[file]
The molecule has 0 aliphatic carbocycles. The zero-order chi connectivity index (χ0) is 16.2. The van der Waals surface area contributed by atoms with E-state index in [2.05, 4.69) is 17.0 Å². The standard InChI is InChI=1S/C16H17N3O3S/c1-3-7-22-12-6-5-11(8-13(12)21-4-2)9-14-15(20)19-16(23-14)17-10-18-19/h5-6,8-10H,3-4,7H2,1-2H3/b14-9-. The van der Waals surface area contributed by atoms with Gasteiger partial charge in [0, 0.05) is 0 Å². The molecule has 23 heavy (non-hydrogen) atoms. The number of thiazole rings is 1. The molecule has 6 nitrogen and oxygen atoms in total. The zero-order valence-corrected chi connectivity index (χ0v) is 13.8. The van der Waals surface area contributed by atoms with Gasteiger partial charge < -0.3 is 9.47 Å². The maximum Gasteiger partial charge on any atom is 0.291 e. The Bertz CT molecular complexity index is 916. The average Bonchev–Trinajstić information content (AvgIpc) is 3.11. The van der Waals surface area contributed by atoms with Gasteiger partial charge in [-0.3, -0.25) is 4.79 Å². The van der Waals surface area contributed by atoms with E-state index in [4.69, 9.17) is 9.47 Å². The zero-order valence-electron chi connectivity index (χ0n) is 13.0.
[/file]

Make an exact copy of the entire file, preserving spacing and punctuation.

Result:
The molecule has 0 aliphatic carbocycles. The zero-order chi connectivity index (χ0) is 16.2. The van der Waals surface area contributed by atoms with E-state index in [2.05, 4.69) is 17.0 Å². The standard InChI is InChI=1S/C16H17N3O3S/c1-3-7-22-12-6-5-11(8-13(12)21-4-2)9-14-15(20)19-16(23-14)17-10-18-19/h5-6,8-10H,3-4,7H2,1-2H3/b14-9-. The van der Waals surface area contributed by atoms with Gasteiger partial charge in [0, 0.05) is 0 Å². The molecule has 23 heavy (non-hydrogen) atoms. The number of thiazole rings is 1. The molecule has 6 nitrogen and oxygen atoms in total. The zero-order valence-corrected chi connectivity index (χ0v) is 13.8. The van der Waals surface area contributed by atoms with Gasteiger partial charge < -0.3 is 9.47 Å². The maximum Gasteiger partial charge on any atom is 0.291 e. The Bertz CT molecular complexity index is 916. The average Bonchev–Trinajstić information content (AvgIpc) is 3.11. The van der Waals surface area contributed by atoms with Gasteiger partial charge in [-0.3, -0.25) is 4.79 Å². The van der Waals surface area contributed by atoms with E-state index in [4.69, 9.17) is 9.47 Å². The zero-order valence-electron chi connectivity index (χ0n) is 13.0.